Doomsday clock and the end of the world

Doomsday clock and the end of the world - Since 1947, the doomsday clock has been calculating the time remaining before the end of the world by taking into account different threats. With the war in Ukraine, scientists could well advance the time. So how long do we have left to live before the end of the world? That's what the very serious doomsday clock should tell us this Tuesday. Since 1947, members of the NGO Bulletin of the Atomic Scientists, a group of American atomic scientists, have published a count taking into consideration the nuclear, technological and climatic threats to the planet. The closer the hour gets to midnight, the closer the end of the world is. The Bulletin has reset the clock's minute hand 24 times since its debut, most recently in 2020. A year that also symbolizes when the hands of this clock, located in Chicago, were set closest midnight - that is to say the symbolic hour of the end of the world - precisely at one minute and 40 seconds. The time displayed is of course symbolic. "It's a metaphor, a reminder of the perils we have to face if we want to survive on the planet," explain its members. But the reasoning behind the concept is based on very real data, between the expansion of atomic weapons in the world, renewed international tensions and the multiplication of climatic disasters.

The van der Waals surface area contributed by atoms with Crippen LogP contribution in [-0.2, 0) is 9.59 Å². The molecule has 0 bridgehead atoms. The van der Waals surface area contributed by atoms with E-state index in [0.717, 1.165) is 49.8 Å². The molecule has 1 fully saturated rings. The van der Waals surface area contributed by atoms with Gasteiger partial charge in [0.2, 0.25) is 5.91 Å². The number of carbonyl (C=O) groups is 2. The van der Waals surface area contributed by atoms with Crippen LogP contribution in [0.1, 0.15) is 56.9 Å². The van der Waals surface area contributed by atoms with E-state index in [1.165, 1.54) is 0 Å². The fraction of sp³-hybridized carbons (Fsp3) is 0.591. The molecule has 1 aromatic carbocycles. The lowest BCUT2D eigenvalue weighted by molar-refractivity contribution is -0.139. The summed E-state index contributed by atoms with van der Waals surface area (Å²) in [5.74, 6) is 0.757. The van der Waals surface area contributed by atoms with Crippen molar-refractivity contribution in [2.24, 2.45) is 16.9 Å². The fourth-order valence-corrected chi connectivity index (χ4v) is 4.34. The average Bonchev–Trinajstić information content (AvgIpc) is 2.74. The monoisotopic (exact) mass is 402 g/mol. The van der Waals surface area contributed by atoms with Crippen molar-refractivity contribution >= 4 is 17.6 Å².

The Bulletin's Science and Security Council meets twice a year to "discuss world events and reset the clock if necessary". It is made up of scientists and experts who "consult their colleagues in a wide range of disciplines and also seek the advice of the Bulletin's committee of sponsors, which includes 13 Nobel laureates". With the war in Ukraine, a conflict on Europe's doorstep rekindling nightmares of a new world war, the clock could well be drawing dangerously close to midnight. Other international tensions could also direct the choice of scientists towards the announcement of an imminent end of the world. In 2022, North Korea marked a real turning point in the control of ballistic missiles with a record number of shots, raising fears of a nuclear test.

The first time the clock was reset was in 1949, when the Soviet Union tested its first atomic bomb. And the hands were placed furthest from midnight in 1991, with the end of the Cold War, when "the United States and the Soviet Union signed the Treaty on the Reduction of Strategic Arms".  Other news, this time climatic, could also weigh in the balance. On March 18, Antarctica recorded a peak of -11°C, a difference of 40 degrees from seasonal norms in this area. From April, temperatures were around 50°C in India and Pakistan. Finally, in France, 2022 will have been the hottest year ever recorded in the country since records began.

 

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